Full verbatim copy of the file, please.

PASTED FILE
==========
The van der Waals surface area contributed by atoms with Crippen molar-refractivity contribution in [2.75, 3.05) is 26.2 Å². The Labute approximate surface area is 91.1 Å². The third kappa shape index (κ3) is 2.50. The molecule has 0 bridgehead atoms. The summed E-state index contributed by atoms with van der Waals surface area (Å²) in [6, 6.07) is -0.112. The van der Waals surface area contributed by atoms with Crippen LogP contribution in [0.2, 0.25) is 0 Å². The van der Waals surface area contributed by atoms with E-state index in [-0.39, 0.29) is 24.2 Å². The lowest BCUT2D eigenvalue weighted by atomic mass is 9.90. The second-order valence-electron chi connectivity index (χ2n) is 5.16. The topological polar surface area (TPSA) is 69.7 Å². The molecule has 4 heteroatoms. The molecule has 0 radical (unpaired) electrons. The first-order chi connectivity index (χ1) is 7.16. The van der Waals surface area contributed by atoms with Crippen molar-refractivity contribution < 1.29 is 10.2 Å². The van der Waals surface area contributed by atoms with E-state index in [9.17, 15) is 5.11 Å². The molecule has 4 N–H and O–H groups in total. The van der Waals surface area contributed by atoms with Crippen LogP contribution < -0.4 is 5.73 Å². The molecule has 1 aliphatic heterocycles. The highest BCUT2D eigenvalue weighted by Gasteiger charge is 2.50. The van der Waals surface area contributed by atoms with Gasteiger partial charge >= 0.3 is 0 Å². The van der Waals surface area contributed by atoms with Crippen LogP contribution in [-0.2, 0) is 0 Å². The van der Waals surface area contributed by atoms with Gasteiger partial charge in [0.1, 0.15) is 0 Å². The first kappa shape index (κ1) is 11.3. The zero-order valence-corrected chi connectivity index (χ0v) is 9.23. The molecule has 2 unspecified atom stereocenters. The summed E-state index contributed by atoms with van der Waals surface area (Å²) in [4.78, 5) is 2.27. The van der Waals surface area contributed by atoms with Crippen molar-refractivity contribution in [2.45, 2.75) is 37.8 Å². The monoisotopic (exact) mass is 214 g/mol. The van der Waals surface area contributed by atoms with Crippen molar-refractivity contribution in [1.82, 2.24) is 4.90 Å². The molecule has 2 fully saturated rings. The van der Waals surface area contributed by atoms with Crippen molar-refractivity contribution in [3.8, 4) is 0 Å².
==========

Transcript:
The van der Waals surface area contributed by atoms with Crippen molar-refractivity contribution in [2.75, 3.05) is 26.2 Å². The Labute approximate surface area is 91.1 Å². The third kappa shape index (κ3) is 2.50. The molecule has 0 bridgehead atoms. The summed E-state index contributed by atoms with van der Waals surface area (Å²) in [6, 6.07) is -0.112. The van der Waals surface area contributed by atoms with Crippen LogP contribution in [0.2, 0.25) is 0 Å². The van der Waals surface area contributed by atoms with E-state index in [-0.39, 0.29) is 24.2 Å². The lowest BCUT2D eigenvalue weighted by atomic mass is 9.90. The second-order valence-electron chi connectivity index (χ2n) is 5.16. The topological polar surface area (TPSA) is 69.7 Å². The molecule has 4 heteroatoms. The molecule has 0 radical (unpaired) electrons. The first-order chi connectivity index (χ1) is 7.16. The van der Waals surface area contributed by atoms with Crippen molar-refractivity contribution < 1.29 is 10.2 Å². The van der Waals surface area contributed by atoms with E-state index in [9.17, 15) is 5.11 Å². The molecule has 4 N–H and O–H groups in total. The van der Waals surface area contributed by atoms with Crippen LogP contribution < -0.4 is 5.73 Å². The molecule has 1 aliphatic heterocycles. The highest BCUT2D eigenvalue weighted by Gasteiger charge is 2.50. The van der Waals surface area contributed by atoms with Gasteiger partial charge >= 0.3 is 0 Å². The van der Waals surface area contributed by atoms with Crippen LogP contribution in [-0.2, 0) is 0 Å². The van der Waals surface area contributed by atoms with Gasteiger partial charge in [0.1, 0.15) is 0 Å². The first kappa shape index (κ1) is 11.3. The zero-order valence-corrected chi connectivity index (χ0v) is 9.23. The molecule has 2 unspecified atom stereocenters. The summed E-state index contributed by atoms with van der Waals surface area (Å²) in [4.78, 5) is 2.27. The van der Waals surface area contributed by atoms with Crippen molar-refractivity contribution in [2.45, 2.75) is 37.8 Å². The monoisotopic (exact) mass is 214 g/mol. The van der Waals surface area contributed by atoms with Crippen molar-refractivity contribution in [1.82, 2.24) is 4.90 Å². The molecule has 2 fully saturated rings. The van der Waals surface area contributed by atoms with Crippen molar-refractivity contribution in [3.8, 4) is 0 Å².